A number of innovations for portable exercise equipments have been provided. Even though these innovations may be suitable for the specific individual purposes, they differ from the present invention, as follows.
In U.S. Pat. No. 6,712,742, titled Compact Abdominal Exercise Apparatus by Suiter, a compact portable abdominal exercise apparatus is disclosed with a first member that concentrically slides in a second member, and resistance is provided by elastic attached between the distal end of the first member and the distal end of the second member. Handles position the user in an ergonomically neutral position that requires a user to crunch straight downward for the first member to slide properly within the second member. The straight downward crunching motion requires flexion of the user's lower vertebra column, thereby isolating the abdominal muscles from the hip flexors and back muscles. Molded covers protect the user from moving parts associated with the connector assembly. The user can quickly change the elastic members.
In U.S. Pat. No. 5,820,532, titled “Portable arm and leg exerciser” by Oliver, a portable arm and leg exerciser is disclosed having a base with three holes that are spaced closely. An elastic device with two ends is intertwined through the three holes in such a way that the elastic device is not easily pulled through the three holes and the end exit on an opposite side of the base, yet allows for easy adjustment. A grip handle is securely attached to one end. A padded loop is securely attached to the other end. The elastic device functions as a variable opposing force to a user. The user places the base of the exercise device between the spring and mattress of a bed to secure it. Adjusting the length of the elastic member varies the resistance of the device.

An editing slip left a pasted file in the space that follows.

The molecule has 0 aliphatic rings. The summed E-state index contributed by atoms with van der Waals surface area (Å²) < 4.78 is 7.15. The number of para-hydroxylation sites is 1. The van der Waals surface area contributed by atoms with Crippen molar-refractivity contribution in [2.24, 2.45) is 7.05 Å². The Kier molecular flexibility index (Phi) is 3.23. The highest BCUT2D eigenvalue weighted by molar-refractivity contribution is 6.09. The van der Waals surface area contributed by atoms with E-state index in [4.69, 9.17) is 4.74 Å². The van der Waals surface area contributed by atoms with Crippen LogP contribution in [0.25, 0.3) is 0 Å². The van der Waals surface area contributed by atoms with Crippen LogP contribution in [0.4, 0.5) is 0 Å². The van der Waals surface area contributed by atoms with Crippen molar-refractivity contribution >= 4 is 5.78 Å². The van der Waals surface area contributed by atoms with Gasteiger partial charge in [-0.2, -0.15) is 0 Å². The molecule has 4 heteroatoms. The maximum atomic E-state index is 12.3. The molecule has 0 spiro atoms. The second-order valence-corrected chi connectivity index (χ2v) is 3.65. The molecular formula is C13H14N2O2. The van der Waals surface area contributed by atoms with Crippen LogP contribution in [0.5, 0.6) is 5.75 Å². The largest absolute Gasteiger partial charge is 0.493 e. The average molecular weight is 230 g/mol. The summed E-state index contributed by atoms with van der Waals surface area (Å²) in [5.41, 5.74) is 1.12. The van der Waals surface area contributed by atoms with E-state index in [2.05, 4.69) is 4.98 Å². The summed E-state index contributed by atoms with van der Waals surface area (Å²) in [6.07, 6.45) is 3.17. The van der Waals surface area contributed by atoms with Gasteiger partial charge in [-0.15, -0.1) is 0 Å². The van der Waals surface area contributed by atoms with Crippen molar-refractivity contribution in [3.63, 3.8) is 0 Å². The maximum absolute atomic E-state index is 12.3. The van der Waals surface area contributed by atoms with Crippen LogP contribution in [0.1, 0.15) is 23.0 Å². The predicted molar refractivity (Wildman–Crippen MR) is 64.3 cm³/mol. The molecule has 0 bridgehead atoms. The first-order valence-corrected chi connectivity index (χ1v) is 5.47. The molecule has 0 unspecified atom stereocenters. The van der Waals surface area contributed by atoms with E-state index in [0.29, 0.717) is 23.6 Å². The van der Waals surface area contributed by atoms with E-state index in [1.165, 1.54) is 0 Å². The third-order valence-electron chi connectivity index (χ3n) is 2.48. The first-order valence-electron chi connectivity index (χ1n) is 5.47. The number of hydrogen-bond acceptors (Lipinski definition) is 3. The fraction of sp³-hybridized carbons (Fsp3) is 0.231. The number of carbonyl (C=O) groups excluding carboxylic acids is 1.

In U.S. Pat. No. 5,468,205, titled Portable Door Mounted Exercise Apparatus, invented by Michael McFall and Paul Aagaard, an exercise apparatus is disclosed having a pair of pulley support units mounted on a door by straps that vertically encircle the door. The support units are interconnected by a series of elastic bands, such as bungee cords that run vertical paths between the support units. The ends of the bands or cords are wrapped around pulleys and terminated such that a handle may be attached to the cords at either the top unit or the bottom unit. Various exercises are possible with one or two arms or legs by pulling on the cords with the handle. The apparatus is easily mounted or dismounted from any door or other vertically oriented and fixed-in-place partition and is small enough to fold and store in a small carrying case.